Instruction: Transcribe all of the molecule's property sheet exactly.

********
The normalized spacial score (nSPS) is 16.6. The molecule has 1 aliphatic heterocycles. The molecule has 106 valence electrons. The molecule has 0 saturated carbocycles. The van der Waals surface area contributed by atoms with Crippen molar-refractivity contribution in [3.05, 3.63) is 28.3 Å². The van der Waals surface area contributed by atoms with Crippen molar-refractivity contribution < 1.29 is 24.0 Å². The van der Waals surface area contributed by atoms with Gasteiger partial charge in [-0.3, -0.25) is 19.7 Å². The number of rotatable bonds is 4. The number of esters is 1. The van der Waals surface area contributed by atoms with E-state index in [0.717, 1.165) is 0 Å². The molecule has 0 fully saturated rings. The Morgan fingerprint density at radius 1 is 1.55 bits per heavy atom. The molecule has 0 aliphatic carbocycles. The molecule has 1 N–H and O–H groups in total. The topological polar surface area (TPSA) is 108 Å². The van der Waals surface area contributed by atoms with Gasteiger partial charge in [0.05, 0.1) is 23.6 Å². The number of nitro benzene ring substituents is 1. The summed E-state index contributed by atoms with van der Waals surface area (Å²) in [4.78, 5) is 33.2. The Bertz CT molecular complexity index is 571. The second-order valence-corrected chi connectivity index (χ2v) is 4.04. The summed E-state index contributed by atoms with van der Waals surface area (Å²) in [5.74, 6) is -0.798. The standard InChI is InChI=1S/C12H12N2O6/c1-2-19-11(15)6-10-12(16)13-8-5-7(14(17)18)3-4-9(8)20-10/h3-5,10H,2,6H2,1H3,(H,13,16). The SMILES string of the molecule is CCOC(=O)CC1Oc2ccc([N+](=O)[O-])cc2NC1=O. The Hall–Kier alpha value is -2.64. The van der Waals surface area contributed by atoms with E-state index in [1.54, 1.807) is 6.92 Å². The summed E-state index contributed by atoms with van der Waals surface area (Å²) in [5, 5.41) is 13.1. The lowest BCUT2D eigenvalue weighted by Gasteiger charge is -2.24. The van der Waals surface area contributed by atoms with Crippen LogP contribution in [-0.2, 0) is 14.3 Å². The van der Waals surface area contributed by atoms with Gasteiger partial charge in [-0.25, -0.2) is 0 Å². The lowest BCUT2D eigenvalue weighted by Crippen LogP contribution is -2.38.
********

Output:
The normalized spacial score (nSPS) is 16.6. The molecule has 1 aliphatic heterocycles. The molecule has 106 valence electrons. The molecule has 0 saturated carbocycles. The van der Waals surface area contributed by atoms with Crippen molar-refractivity contribution in [3.05, 3.63) is 28.3 Å². The van der Waals surface area contributed by atoms with Crippen molar-refractivity contribution < 1.29 is 24.0 Å². The van der Waals surface area contributed by atoms with Gasteiger partial charge in [-0.3, -0.25) is 19.7 Å². The number of rotatable bonds is 4. The number of esters is 1. The van der Waals surface area contributed by atoms with E-state index in [0.717, 1.165) is 0 Å². The molecule has 0 fully saturated rings. The Morgan fingerprint density at radius 1 is 1.55 bits per heavy atom. The molecule has 0 aliphatic carbocycles. The molecule has 1 N–H and O–H groups in total. The topological polar surface area (TPSA) is 108 Å². The van der Waals surface area contributed by atoms with Gasteiger partial charge in [0.05, 0.1) is 23.6 Å². The number of nitro benzene ring substituents is 1. The summed E-state index contributed by atoms with van der Waals surface area (Å²) in [4.78, 5) is 33.2. The Bertz CT molecular complexity index is 571. The second-order valence-corrected chi connectivity index (χ2v) is 4.04. The summed E-state index contributed by atoms with van der Waals surface area (Å²) in [5.74, 6) is -0.798. The standard InChI is InChI=1S/C12H12N2O6/c1-2-19-11(15)6-10-12(16)13-8-5-7(14(17)18)3-4-9(8)20-10/h3-5,10H,2,6H2,1H3,(H,13,16). The SMILES string of the molecule is CCOC(=O)CC1Oc2ccc([N+](=O)[O-])cc2NC1=O. The Hall–Kier alpha value is -2.64. The van der Waals surface area contributed by atoms with E-state index in [1.54, 1.807) is 6.92 Å². The summed E-state index contributed by atoms with van der Waals surface area (Å²) in [5, 5.41) is 13.1. The lowest BCUT2D eigenvalue weighted by Gasteiger charge is -2.24. The van der Waals surface area contributed by atoms with Crippen LogP contribution in [-0.2, 0) is 14.3 Å². The van der Waals surface area contributed by atoms with Gasteiger partial charge in [-0.25, -0.2) is 0 Å². The lowest BCUT2D eigenvalue weighted by Crippen LogP contribution is -2.38.